Spring is in the air, and what better way to kick it off than with something high-energy and fun. Kung Fu’s new album “Joyride” is exactly as described – a very fun trip. It’s a funkified journey to some kind of 70’s jazz-fusion time warp, with lots of danceable rhythms and wicked exhibitions of skill and style by this incredibly talented group of players.
First of all, I must say that the drums are absolutely sick. Adrian Tramontano is a monster behind the kit. His extremely fast chops are executed super cleanly and with flair. He’s got some real nice rips in this one, and does it tastefully without completely dominating the sonic landscape. He definitely drives the tempo hard and it sounds so good.
Tim Palmieri on guitar is well known for his blistering solos and his dynamic versatility. He continues to shine on this album, bending minds with emotive leads and a constantly shifting color of sound. Lots of jazz feel, wah-wah and funk chords really mash up the 70’s sound with a modern creative style.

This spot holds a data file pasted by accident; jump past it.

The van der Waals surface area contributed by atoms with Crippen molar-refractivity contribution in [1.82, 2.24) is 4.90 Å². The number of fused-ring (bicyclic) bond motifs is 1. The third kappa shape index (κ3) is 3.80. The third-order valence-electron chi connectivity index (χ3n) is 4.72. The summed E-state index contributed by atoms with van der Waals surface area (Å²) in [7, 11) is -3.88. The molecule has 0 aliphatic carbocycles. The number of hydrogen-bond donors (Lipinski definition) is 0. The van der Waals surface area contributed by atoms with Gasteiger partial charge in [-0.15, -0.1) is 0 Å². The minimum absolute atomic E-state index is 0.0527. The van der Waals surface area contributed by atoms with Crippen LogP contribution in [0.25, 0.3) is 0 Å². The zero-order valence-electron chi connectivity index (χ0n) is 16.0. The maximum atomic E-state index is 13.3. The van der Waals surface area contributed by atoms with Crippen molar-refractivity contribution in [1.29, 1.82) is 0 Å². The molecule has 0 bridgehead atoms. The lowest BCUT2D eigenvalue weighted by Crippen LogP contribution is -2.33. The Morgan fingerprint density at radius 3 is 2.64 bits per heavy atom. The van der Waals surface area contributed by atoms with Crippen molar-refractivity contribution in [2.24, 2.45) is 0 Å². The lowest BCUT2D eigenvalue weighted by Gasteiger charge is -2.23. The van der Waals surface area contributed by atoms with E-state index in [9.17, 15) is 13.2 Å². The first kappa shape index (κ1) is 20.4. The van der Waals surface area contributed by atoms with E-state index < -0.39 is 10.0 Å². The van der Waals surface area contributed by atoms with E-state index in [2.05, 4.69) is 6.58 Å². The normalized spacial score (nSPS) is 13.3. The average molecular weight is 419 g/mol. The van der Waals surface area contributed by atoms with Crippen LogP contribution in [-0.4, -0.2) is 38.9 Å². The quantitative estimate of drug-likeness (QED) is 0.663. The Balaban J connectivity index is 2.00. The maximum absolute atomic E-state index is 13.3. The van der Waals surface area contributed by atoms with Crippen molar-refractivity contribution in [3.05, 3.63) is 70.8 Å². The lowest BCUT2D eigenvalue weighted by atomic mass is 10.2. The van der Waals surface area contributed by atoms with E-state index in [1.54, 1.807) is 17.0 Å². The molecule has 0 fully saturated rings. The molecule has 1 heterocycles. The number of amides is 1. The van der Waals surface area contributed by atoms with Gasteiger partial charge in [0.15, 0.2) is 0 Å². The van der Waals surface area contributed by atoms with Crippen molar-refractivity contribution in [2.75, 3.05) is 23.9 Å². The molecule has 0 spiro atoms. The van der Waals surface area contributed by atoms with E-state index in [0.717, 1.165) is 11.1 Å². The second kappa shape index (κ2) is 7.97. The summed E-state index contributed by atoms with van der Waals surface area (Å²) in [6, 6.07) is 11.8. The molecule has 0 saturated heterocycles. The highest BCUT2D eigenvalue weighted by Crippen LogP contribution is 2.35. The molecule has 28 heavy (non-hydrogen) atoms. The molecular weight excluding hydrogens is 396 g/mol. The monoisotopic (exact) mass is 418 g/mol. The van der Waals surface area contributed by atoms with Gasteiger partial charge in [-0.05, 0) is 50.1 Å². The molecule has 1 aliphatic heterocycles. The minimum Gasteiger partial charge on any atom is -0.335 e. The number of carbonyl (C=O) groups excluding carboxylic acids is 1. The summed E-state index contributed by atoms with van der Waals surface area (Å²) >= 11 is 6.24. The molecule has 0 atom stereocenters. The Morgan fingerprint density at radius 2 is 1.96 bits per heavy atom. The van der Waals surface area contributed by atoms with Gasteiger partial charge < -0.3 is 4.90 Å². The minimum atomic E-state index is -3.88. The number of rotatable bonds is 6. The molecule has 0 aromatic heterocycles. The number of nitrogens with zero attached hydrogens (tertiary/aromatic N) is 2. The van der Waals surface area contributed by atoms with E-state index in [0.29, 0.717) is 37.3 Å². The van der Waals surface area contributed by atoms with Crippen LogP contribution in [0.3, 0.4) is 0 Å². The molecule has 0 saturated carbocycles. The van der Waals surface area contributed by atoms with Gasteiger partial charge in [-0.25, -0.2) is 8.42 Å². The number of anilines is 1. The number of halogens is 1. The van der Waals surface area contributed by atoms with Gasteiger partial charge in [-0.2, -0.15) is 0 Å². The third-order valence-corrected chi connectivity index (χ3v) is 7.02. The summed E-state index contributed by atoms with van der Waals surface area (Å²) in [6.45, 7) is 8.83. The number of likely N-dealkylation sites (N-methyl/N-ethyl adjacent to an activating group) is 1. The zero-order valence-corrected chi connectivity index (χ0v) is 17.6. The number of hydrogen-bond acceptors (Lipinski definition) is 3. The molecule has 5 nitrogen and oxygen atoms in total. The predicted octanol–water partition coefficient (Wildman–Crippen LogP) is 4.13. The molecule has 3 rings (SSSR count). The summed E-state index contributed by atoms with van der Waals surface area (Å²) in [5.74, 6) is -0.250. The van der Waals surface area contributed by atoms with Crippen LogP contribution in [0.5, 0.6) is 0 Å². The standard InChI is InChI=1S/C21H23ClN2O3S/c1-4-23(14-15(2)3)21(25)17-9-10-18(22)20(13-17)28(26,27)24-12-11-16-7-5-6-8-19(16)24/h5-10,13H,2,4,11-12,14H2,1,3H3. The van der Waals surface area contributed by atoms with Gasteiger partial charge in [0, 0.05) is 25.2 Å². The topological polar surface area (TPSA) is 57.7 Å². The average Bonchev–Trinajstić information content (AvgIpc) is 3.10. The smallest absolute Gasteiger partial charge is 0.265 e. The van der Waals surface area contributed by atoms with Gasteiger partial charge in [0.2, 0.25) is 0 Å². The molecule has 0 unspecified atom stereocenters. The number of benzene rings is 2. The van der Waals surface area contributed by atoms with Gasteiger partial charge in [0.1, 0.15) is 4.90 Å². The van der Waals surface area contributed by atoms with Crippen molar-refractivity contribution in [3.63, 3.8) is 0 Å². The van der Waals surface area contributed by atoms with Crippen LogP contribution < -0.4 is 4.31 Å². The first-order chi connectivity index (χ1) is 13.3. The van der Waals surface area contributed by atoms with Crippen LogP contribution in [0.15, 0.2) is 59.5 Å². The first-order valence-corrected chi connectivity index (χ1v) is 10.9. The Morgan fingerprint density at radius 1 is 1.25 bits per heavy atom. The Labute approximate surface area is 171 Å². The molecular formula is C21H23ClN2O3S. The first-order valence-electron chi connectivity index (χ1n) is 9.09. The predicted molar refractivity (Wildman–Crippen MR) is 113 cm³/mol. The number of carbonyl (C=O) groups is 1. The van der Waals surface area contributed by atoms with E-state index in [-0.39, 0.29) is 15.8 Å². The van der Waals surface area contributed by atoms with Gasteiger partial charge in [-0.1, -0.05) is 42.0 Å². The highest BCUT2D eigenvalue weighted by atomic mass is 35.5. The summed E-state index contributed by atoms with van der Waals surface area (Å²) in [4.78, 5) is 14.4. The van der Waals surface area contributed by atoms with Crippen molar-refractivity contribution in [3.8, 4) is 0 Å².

This is the first album with Beau Sasser replacing Todd Stoops on keys. Beau is a legend around the Northampton music scene for his amazing chops and his big smile. Tim and Beau are also members of The Z3, a Frank Zappa tribute that does a great job recreating a similar feel. In fact, I feel like I can hear some of that Zappa flavor in a couple of different motifs on “Joyride”.
Robert Somerville is featured prominently with his sax throughout the album, and shows off some very fun vocals on a handful of tunes. Chris DeAngelis on the bass lays down a real groovy bottom end completing that 70’s crime –drama feel that so many of these tracks have.
The album kicks off hard with “Daddy D”, and never lets off the throttle. It’s just one funk-jazz fusion tune after another, and keeps on moving. There are only 9 songs on the album, but they’re all long, jamming out for a good seven or eight minutes per track. It makes a great party album. Everyone knows people want to dance at the show, and this will keep everybody on their feet.
One of my favorite tracks on this is the finale, “Samurai”. It’s got some real blistering riffs, a fast tempo, and ends the album with a bang. There are some wild rhythm changes and a great thematic element streaming throughout.
Another great track is “Speed Bump of Your Love”. Somerville’s vocals have a great hook and the song just has that magic quality bound to keep you coming back to it. The whole album is a showcase of artistic virtuosity, all done with lots of fun and attitude. It’s definitely great energy for launching your spring into overdrive.
Tom Matthew, Two Ton Music